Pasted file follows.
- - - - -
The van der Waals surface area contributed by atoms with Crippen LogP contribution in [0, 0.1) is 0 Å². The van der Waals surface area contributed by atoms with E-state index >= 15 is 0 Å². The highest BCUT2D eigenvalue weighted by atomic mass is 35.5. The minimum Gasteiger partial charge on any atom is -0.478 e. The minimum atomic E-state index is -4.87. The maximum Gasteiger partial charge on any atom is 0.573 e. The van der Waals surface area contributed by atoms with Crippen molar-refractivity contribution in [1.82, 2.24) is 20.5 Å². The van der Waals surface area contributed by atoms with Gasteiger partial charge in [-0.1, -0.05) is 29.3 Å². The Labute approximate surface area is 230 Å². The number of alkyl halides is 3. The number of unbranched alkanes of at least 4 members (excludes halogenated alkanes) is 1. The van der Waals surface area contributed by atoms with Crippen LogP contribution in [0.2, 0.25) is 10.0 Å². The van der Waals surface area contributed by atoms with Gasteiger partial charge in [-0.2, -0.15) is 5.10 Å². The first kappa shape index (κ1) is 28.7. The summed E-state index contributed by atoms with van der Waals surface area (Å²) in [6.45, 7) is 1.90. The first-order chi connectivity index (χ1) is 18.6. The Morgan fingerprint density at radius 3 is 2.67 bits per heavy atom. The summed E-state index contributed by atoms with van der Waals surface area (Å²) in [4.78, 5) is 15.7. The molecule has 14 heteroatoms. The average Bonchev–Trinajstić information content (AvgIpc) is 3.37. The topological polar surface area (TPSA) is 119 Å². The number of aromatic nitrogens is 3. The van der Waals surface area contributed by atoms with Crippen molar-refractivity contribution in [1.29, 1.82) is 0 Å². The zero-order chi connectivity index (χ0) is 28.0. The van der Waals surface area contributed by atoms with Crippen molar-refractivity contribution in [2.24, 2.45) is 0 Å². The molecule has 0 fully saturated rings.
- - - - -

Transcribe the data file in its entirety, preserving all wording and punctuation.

The van der Waals surface area contributed by atoms with Crippen LogP contribution in [0, 0.1) is 0 Å². The van der Waals surface area contributed by atoms with E-state index >= 15 is 0 Å². The highest BCUT2D eigenvalue weighted by atomic mass is 35.5. The minimum Gasteiger partial charge on any atom is -0.478 e. The minimum atomic E-state index is -4.87. The maximum Gasteiger partial charge on any atom is 0.573 e. The van der Waals surface area contributed by atoms with Crippen molar-refractivity contribution in [1.82, 2.24) is 20.5 Å². The van der Waals surface area contributed by atoms with Gasteiger partial charge in [-0.1, -0.05) is 29.3 Å². The Labute approximate surface area is 230 Å². The number of alkyl halides is 3. The number of unbranched alkanes of at least 4 members (excludes halogenated alkanes) is 1. The van der Waals surface area contributed by atoms with Crippen LogP contribution in [0.2, 0.25) is 10.0 Å². The van der Waals surface area contributed by atoms with Gasteiger partial charge in [-0.2, -0.15) is 5.10 Å². The first kappa shape index (κ1) is 28.7. The summed E-state index contributed by atoms with van der Waals surface area (Å²) in [6.45, 7) is 1.90. The first-order chi connectivity index (χ1) is 18.6. The Morgan fingerprint density at radius 3 is 2.67 bits per heavy atom. The summed E-state index contributed by atoms with van der Waals surface area (Å²) in [4.78, 5) is 15.7. The molecule has 14 heteroatoms. The average Bonchev–Trinajstić information content (AvgIpc) is 3.37. The topological polar surface area (TPSA) is 119 Å². The number of aromatic nitrogens is 3. The van der Waals surface area contributed by atoms with Crippen molar-refractivity contribution in [1.29, 1.82) is 0 Å². The zero-order chi connectivity index (χ0) is 28.0. The van der Waals surface area contributed by atoms with Crippen molar-refractivity contribution in [2.24, 2.45) is 0 Å². The molecule has 0 fully saturated rings.